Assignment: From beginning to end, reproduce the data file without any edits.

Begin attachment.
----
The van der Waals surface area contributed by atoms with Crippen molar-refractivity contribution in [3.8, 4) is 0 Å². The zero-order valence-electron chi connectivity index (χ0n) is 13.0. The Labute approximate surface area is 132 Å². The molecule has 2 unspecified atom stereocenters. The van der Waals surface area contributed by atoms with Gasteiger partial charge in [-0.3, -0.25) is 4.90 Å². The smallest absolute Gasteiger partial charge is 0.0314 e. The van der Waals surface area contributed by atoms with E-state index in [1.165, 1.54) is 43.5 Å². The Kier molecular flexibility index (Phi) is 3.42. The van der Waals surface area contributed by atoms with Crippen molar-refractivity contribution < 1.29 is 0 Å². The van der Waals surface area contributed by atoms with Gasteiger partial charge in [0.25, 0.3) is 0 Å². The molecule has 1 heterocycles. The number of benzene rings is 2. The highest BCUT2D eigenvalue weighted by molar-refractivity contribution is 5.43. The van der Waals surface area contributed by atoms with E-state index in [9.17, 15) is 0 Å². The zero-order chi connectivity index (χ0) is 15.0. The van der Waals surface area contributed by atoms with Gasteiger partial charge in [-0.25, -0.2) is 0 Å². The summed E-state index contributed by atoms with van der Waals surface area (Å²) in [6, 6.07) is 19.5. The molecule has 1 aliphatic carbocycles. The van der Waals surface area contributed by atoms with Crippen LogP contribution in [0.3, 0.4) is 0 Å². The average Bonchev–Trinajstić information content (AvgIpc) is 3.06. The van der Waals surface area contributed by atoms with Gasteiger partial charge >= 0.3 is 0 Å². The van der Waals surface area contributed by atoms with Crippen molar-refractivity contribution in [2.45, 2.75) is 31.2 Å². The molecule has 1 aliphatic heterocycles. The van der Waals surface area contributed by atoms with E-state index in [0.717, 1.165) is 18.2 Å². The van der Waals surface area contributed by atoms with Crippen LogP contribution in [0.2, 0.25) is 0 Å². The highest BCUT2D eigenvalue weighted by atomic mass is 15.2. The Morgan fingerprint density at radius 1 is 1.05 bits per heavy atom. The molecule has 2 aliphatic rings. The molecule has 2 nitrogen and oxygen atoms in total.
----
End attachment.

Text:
The van der Waals surface area contributed by atoms with Crippen molar-refractivity contribution in [3.8, 4) is 0 Å². The zero-order valence-electron chi connectivity index (χ0n) is 13.0. The Labute approximate surface area is 132 Å². The molecule has 2 unspecified atom stereocenters. The van der Waals surface area contributed by atoms with Gasteiger partial charge in [-0.3, -0.25) is 4.90 Å². The smallest absolute Gasteiger partial charge is 0.0314 e. The van der Waals surface area contributed by atoms with E-state index in [1.165, 1.54) is 43.5 Å². The Kier molecular flexibility index (Phi) is 3.42. The van der Waals surface area contributed by atoms with Crippen molar-refractivity contribution < 1.29 is 0 Å². The van der Waals surface area contributed by atoms with Gasteiger partial charge in [0.25, 0.3) is 0 Å². The molecule has 1 heterocycles. The number of benzene rings is 2. The highest BCUT2D eigenvalue weighted by molar-refractivity contribution is 5.43. The van der Waals surface area contributed by atoms with E-state index in [9.17, 15) is 0 Å². The zero-order chi connectivity index (χ0) is 15.0. The van der Waals surface area contributed by atoms with Gasteiger partial charge in [-0.25, -0.2) is 0 Å². The summed E-state index contributed by atoms with van der Waals surface area (Å²) in [6, 6.07) is 19.5. The molecule has 1 aliphatic carbocycles. The van der Waals surface area contributed by atoms with Crippen LogP contribution in [0.3, 0.4) is 0 Å². The average Bonchev–Trinajstić information content (AvgIpc) is 3.06. The van der Waals surface area contributed by atoms with Gasteiger partial charge >= 0.3 is 0 Å². The van der Waals surface area contributed by atoms with Crippen molar-refractivity contribution in [2.45, 2.75) is 31.2 Å². The molecule has 1 aliphatic heterocycles. The van der Waals surface area contributed by atoms with E-state index in [0.717, 1.165) is 18.2 Å². The van der Waals surface area contributed by atoms with Crippen LogP contribution in [0.2, 0.25) is 0 Å². The highest BCUT2D eigenvalue weighted by atomic mass is 15.2. The Morgan fingerprint density at radius 1 is 1.05 bits per heavy atom. The molecule has 2 aliphatic rings. The molecule has 2 nitrogen and oxygen atoms in total.